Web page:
The neglect of scientific knowledge in Vedic literature, particularly in fields like aviation, represents a significant loss to our understanding of ancient Indian wisdom. By re-examining these texts with a focus on their scientific content, we can uncover a wealth of knowledge that has the potential to enrich contemporary scientific discourse. This research paper aims to contribute to this re-evaluation, demonstrating that Vedic science, far from being mere mythology, embodies advanced concepts and profound insights that are relevant and valuable today.

Vedic Texts on Aviation

Several Vedic texts provide detailed accounts of aviation technology, describing various types of aircraft and their operational principles. The primary texts include:

1.         Yantrasarvasvoa by Maharṣi Bhāradvāja

2.         Vimānacandrikā by Nārada Muni

3.         Vyomayānatantrama by śainika ṛṣi

4.         Yantrakalpa by Garga Muni

5.         Yānabindu Vācaspati

6.         Kheṭayānapradipikā by Cākrāyāṇa

7.         Vyomayānārka prakāśa by Dṛṣṭinātha dvārā

These texts collectively offer a comprehensive view of aviation technology in Vedic scriptures, detailing various aircraft construction, operation, and categorisation.

The Four Yugas and Their Aircraft

The Vedic texts not only describe various types of aircraft but also include shlokas (verses) that provide detailed instructions and principles related to aviation. For instance, the Bṛhada Vimāna Śāstra includes the following sutra from the Jātyadhikaraṇam Prakaraṇa:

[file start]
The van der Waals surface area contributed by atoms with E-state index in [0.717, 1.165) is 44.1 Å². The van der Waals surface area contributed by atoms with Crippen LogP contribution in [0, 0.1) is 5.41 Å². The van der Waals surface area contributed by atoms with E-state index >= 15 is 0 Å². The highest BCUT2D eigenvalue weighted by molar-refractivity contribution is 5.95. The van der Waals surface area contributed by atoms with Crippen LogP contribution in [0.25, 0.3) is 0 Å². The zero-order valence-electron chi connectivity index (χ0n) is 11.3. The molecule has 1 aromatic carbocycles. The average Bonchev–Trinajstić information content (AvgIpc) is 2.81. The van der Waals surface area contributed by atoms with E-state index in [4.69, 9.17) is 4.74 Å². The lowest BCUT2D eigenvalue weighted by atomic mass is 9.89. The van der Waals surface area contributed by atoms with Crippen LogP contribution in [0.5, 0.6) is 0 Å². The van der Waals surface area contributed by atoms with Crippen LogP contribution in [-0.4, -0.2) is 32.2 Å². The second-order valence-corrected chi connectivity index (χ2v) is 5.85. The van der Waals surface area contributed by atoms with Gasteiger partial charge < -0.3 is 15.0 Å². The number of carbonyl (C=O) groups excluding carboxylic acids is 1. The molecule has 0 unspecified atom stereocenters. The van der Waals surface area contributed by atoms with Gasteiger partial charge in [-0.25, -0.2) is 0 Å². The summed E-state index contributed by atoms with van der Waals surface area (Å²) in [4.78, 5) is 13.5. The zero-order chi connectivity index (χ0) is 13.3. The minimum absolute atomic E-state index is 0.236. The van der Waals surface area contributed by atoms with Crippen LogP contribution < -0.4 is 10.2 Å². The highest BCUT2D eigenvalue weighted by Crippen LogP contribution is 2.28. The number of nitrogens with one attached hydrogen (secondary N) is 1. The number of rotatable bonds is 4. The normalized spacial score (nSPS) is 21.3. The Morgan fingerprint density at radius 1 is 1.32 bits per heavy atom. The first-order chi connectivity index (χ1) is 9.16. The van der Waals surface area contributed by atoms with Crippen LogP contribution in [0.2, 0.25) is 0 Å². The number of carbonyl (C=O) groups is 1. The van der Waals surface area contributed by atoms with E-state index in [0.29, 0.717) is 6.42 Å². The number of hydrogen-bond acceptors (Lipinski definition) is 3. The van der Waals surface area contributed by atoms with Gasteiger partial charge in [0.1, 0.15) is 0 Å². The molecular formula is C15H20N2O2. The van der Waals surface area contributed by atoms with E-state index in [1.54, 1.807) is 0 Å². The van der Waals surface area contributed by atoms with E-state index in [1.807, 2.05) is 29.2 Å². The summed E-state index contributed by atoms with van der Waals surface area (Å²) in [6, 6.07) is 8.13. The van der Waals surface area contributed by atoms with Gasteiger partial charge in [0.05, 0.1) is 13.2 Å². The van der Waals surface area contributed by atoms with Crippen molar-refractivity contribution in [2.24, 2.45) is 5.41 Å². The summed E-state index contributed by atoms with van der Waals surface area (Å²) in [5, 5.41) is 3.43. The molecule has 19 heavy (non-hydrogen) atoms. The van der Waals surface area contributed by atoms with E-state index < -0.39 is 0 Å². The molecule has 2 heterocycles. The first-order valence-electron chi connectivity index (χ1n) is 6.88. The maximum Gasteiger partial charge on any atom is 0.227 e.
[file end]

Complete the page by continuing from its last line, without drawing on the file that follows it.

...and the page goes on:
जातित्रैविध्यं युगभेदाद विमनानम। Jatitriavidhyam Yugabhedad Vimānam.

(The classification of aircraft depends on the yugas.)

According to Vedic cosmology, time is divided into four Yugas: Satya, Tretā, Dvāpara, and Kali. Each Yuga is characterized by different types of aircraft, reflecting the technological and spiritual capabilities of the period.

Satya Yuga

In the Satya Yuga, people adhered to the four principles of dharma: compassion, truthfulness, purity, and penance. Due to this adherence, individuals possessed perfect knowledge and siddhis (supernatural powers) like Anima (the ability to become minute) and Lagima (the ability to become light). These powers allowed them to traverse the sky without the need for physical aircraft. The Bṛhada Vimāna Śāstra describes this capability as follows:

आकाशगमने सिद्धाः सत्यमेव सत्ययुगम्। ākāśagamane siddhāḥ satyameva ca satyayugam.
(Those in the Satya Yuga, by their spiritual prowess, could traverse the sky.)

During this era, the inhabitants did not rely on mechanical devices for air travel, as their advanced spiritual abilities rendered such technology unnecessary. Their adherence to the four pillars of dharma granted them capabilities that surpassed any technological advancements.

Tretā Yuga